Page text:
Very cute critters on each page, simple and colorful objects and bright colorful illustrations will make this board book the perfect addition to a newborn’s first library…..loved it.

(eReview copies made possible through the publishers via Edelweiss)

Wednesday, March 28, 2012

Waiting on Wednesday - The Sandcastle Girls; Chris Bohjalian

Waiting on Wednesday is a weekly event hosted by Jill at Breaking the Spine that spotlights upcoming releases that we are eagerly anticipating! Want to participate? Post your own WOW entry on your blog, and leave your link at Breaking the Spine. My pick is a new one coming out this summer from a favorite author:
The Sandcastle Girls; Chris Bohjalian
July 17th -Doubleday

The Sandcastle Girls is a sweeping historical love story steeped in Chris Bohjalian's Armenian heritage.

When Elizabeth Endicott arrives in Aleppo, Syria she has a diploma from Mount Holyoke, a crash course in nursing,  and only the most basic grasp of the Armenian language.  The year is 1915 and she has volunteered on behalf of the Boston-based Friends of Armenia to help deliver food and medical aid to refugees of the Armenian genocide.  There Elizabeth becomes friendly with Armen, a young Armenian engineer who has already lost his wife and infant daughter.  When Armen leaves Aleppo and travels south into Egypt to join the British army, he begins to write Elizabeth letters, and comes to realize that he has fallen in love with the wealthy, young American woman who is so different from the wife he lost.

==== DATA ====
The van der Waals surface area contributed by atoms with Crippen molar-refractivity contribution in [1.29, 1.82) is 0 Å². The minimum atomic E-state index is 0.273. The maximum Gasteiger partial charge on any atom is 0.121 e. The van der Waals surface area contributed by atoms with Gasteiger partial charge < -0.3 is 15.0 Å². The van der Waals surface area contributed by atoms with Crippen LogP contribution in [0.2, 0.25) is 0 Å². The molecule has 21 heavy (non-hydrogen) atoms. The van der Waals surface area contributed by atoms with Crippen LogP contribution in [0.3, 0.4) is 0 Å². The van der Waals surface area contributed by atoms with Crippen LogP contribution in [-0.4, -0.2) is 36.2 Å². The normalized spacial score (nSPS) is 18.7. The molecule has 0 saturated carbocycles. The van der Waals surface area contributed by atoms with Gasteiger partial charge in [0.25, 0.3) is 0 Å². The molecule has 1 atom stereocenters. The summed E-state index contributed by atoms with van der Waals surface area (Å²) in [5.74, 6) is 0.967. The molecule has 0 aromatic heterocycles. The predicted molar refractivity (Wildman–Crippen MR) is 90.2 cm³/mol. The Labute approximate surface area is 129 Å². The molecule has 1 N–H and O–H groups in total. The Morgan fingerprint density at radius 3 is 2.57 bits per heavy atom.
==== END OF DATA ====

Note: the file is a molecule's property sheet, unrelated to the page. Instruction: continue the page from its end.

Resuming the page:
Fast forward to the present day, where we meet Laura Petrosian, a novelist living in suburban New York.  Although her grandparents' ornate Pelham home was affectionately nicknamed "The Ottoman Annex," Laura has never really given her Armenian heritage much thought. But when an old friend calls, claiming to have seen a newspaper photo of Laura's grandmother promoting an exhibit at a Boston museum, Laura embarks on a journey back through her family's history that reveals love, loss - and a wrenching secret that has been buried for generations.

Tuesday, March 27, 2012

Fancy Nancy: Nancy Clancy Super Sleuth; Jane O'Connor (Fancy Nancy now has a chapter book)

Harper Collins - April 3, 2012